Dollars and Jens
Tuesday, January 30, 2007
FOMC meeting started today, finishes tomorrow. The smart money says the fed funds target, constant since June, stays at 5.25%.

Mind, there is some difference of opinion as to what the course will be in the next few months, and what the concerns should be.
Call it the Federal Reserve's new conundrum: If the U.S. economy has slowed as much as some data suggest, why is the labor market still so strong?

Chairman Ben S. Bernanke and his colleagues are debating the significance of an unemployment rate that's near a five-year low and 2006 job growth that's almost as strong as the prior year's. Either the labor market is lagging behind the slowdown by a few months, or the economy is stronger than official numbers suggest.
A tight labor market is only a problem for the fed if it starts driving wages up faster than productivity. Unit labor costs have been running in the 2-3% range, above the quasi-official inflation target range, but not so much that, if you expect a slowdown, you feel the need to get ahead of inflation on the basis of nothing else. So here's the something else: the spread between 5 year nominal bond rates and 5 year inflation indexed bond rates has widened above 2.35% for the first time since September, after dipping near 2.1% in the meantime. On account of these things are indexed to the CPI, which overstates inflation by about half a point, 2.35% is actually consistent with the comfort range, but if you subscribe, as I do, to a sort of expectations-augmented expectations-augmented Phillip's curve view of the world, this backtracking can be something of a concern with the labor market as tight as it is.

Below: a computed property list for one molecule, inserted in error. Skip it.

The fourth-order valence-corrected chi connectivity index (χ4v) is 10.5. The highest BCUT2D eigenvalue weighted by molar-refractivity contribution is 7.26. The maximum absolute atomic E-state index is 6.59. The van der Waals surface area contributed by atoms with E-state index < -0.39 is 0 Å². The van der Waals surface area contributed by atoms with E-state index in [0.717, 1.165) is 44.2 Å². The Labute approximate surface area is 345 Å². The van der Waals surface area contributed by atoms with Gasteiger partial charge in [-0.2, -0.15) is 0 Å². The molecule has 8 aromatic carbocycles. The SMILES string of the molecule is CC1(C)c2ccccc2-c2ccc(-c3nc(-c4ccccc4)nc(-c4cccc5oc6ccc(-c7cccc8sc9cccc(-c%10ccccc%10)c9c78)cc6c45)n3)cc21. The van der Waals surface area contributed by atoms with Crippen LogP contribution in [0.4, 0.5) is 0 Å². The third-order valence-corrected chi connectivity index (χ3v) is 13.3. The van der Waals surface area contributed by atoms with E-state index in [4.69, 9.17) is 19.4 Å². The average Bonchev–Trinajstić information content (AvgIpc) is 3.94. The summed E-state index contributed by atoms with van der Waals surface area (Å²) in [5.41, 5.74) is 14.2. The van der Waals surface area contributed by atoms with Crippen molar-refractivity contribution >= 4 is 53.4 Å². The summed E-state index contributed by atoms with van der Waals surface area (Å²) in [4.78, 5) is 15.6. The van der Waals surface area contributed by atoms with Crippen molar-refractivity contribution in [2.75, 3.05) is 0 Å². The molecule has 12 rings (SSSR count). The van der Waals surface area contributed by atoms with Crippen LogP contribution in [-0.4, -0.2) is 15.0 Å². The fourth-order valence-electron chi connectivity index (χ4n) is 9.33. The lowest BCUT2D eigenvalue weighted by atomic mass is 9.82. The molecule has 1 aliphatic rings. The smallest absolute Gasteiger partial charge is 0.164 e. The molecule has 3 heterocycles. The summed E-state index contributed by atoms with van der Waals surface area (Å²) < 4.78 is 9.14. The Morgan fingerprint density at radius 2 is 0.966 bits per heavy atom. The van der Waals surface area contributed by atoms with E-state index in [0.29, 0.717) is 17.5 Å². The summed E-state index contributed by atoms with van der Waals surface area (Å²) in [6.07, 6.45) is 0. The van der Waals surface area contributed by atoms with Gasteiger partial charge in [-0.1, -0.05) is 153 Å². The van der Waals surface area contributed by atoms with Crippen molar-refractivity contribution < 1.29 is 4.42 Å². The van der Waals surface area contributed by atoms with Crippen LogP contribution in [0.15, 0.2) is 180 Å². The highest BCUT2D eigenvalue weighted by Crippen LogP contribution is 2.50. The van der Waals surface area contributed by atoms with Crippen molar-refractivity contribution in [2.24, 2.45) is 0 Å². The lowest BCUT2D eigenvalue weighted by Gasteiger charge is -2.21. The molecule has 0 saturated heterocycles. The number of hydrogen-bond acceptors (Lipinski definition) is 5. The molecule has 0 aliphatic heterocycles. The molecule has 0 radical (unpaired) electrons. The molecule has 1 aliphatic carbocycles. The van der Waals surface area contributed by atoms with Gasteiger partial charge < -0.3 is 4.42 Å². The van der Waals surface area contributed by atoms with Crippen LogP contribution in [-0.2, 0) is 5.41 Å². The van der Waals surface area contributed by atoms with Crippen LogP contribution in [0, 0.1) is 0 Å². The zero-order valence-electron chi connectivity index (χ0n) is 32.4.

Well, I titled this post "calendar", and should finish the observation I had in mind when I started this post: the rest of this week is a busy three days of data release. Tomorrow morning, six hours before the release of the FOMC statement, we get the advance release of 4Q GDP growth. Thursday morning is the NIPA report — income and personal consumption expenditures, including the price index for the latter. Friday morning is the employment report. Thing is, sometimes the fed gets these things before their official release; they will almost certainly have most of the NIPA data and probably a good idea what payrolls will look like before they move. If the Fed were to surprise us tomorrow — and, frankly, I think they're more likely to hike rates than to cut them — it might be an early indicator to us that something suggesting economic strength is likely to be reflected in the next couple releases.

One more thing, while I'm here: the GDP report will not indicate that the U.S. economy has slowed.

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